Fluctuating Ego States among types of narcissism
If you have a hard time identifying which type of narcissist you’re dealing with, it might be because grandiose narcissists oscillate between states of grandiosity and vulnerability. For example, grandiose narcissists may show vulnerability and emotionality (usually anger) when their success is thwarted or their self-concept is under attack. Greater grandiosity indicates greater instability and likelihood of fluctuation. There’s little evidence that vulnerable narcissists exhibit grandiosity. (Edershile & Wright, 2019), (Rhodewalt, et al. 1998).
The Search for the Core of Narcissism
Using new techniques, recent studies have attempted to isolate a singular, unifying trait among narcissists. Researchers examined narcissism by testing distinct personality traits.
Two recent models emerged: One is based on personality and the other is an integrative, transactional approach.
The Trifurcated Model
The Trifurcated Model of Narcissism shows that narcissism centers on three personality traits: Agentic extraversion, disagreeableness, and neuroticism. (Miller, Lynam, et al., 1917) (Agentic extraverts are authoritative and bold go-getters who pursue acclaim, achievement, and leadership positions.) Of the Big Five personality traits, disagreeableness is the only one common to both types. The model illuminates the core of narcissism to be interpersonal antagonism, shared by grandiose and vulnerable narcissists alike. It’s characterized by manipulation, hostility, entitlement, callousness, and anger. (Kaufman, et al., 2020) Vulnerable and grandiose narcissists express antagonism differently. The former are more hostile and distrustful, and the latter are more immodest and domineering.
The Spectrum Model
The Narcissism Spectrum Model (NSM) created by Kerzan and Herlache (2017) conceives narcissism as existing on a spectrum from grandiose to vulnerable. It demonstrates how NPD varies in severity and how traits manifest. The model reveals that both types of narcissists share a common psychological core of entitled self-importance. Narcissists believe that they and their needs are special and take precedence over those of others. This core is made up of arrogance, self-involvement, and entitlement. In fact, entitlement is reportedly the most toxic element in relationships.
Narcissism Spectrum Model
Narcissists’ differing personalities express diverse qualities at various times, this model captures a fluid, functional analysis that is more representative of real life. The greater a person’s grandiosity, the less is their vulnerability and vice versa. More entitlement and risk-taking increase professional and interpersonal difficulties. The greater the vulnerability, the further away (lower) is their grandiosity.
Related: 8 Things A Narcissist Fears The Most
In sum, narcissism exists on a spectrum ranging from domineering and extraverted to introverted and neurotic. The core features of narcissism are antagonism, self-importance, and entitlement, making narcissists disagreeable, uncooperative partners, and work associates. Because other personality types can be antagonistic, I prefer the Spectrum Model that singles out self-important entitlement as the core of narcissism, thus distinguishing it from sociopathy and borderline personality disorder, among others.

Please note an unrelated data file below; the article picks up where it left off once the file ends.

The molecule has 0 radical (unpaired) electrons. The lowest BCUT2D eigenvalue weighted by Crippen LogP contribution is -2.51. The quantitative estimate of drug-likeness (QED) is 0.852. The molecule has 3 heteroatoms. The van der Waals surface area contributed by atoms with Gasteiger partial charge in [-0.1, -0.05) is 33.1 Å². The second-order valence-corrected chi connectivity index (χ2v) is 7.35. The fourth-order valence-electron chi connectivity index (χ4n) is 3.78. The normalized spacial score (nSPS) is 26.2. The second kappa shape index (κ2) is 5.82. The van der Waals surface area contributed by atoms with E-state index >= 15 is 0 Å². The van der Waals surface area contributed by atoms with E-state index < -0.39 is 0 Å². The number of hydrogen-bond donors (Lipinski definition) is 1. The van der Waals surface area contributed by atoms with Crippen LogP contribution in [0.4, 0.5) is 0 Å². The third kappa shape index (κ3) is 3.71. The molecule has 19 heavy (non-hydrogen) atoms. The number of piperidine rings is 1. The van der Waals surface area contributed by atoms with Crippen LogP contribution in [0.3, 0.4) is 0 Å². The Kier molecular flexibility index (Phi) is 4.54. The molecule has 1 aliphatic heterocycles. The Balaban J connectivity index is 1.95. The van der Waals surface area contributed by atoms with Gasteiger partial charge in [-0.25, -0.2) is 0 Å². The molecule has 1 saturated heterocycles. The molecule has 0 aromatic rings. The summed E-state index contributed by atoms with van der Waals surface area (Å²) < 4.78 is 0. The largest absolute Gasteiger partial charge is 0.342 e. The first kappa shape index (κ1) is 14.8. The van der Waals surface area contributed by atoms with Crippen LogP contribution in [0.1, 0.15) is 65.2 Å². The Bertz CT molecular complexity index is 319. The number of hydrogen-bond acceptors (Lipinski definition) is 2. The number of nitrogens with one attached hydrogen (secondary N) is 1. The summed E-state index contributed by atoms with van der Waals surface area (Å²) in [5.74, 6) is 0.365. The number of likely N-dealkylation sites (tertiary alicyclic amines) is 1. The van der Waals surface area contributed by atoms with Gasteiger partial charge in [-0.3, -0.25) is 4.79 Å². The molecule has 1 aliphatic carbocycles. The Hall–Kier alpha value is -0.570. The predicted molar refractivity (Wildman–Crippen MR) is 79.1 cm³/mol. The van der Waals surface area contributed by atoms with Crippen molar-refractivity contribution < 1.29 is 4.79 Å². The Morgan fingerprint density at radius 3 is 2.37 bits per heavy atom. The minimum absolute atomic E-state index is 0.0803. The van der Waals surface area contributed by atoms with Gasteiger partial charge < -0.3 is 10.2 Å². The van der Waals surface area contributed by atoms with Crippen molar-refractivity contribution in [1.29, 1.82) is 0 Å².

Grandiose narcissists present a mixed bag. While they feel and function better than vulnerable narcissists and can be socially engaging when they choose, their antagonism and entitlement create problems and jeopardize relationships. If they attend psychotherapy, it should focus on their antagonism and entitlement.
On the other hand, vulnerable narcissists need help managing their perceptions, moods, and emotions. They resemble people with borderline personality disorder and would benefit from dialectical behavioral therapy, which is effective in reducing antagonism. Schema-focused psychotherapy and cognitive behavioral therapy are helpful for both types to reduce shame and anger.
Whatever type of narcissist you care about, the relationship is hurtful. Rather than getting your needs met, you’re undermined and drained dealing with frequent criticism, callousness, hostility, demands, and entitled expectations. Don’t spend your efforts trying to please or change a narcissist. Instead, start recovery to rebuild your self-esteem and autonomy so you’re more resilient whether you stay or go. If you’re undecided, get some individual psychotherapy, and use the tools in Dealing with a Narcissist to determine the prognosis for your relationship.
© Darlene Lancer 2020
Edershile, E. & Wright, E. (2019). “Fluctuations in grandiose and vulnerable narcissistic states: A momentary perspective.” DOI: 10.31234/osf.io/8gkpm.
Houlcroft, L., Bore, M., & Munro, D. (2012). “Three faces of Narcissism.” Personality and Individual Differences, 53: 274-278.
Kaufman, S. B., Weiss, B., Miller J. D., & Campbell, W. K. (2020). “Clinical correlates of vulnerable and grandiose narcissism: A personality perspective,” Journal of Personality Disorders, 34 (1), 107-130.
Krizan, Z. & Herlache, A. D. (2018). “The Narcissism Spectrum Model: A synthetic view of the narcissistic personality,” Personality and Social Psychology Review, 1:29. DOI: 10:1177/1088868316685018.
Miller, J. D., Lynam, D. R., Hyatt, C. S., & Campbell, W. K. (2017). Controversies in narcissism. Annual Review of Clinical Psychology, 13, 291–315.
Rhodewalt, F. & Morf, C. C. (1998). On self-aggrandizement and anger: a temporal analysis of narcissism and affective reactions to success and failure. Journal of personality and social psychology, 74(3), 672.
Written by: Darlene Lancer
Originally appeared on: Whatiscodependency.com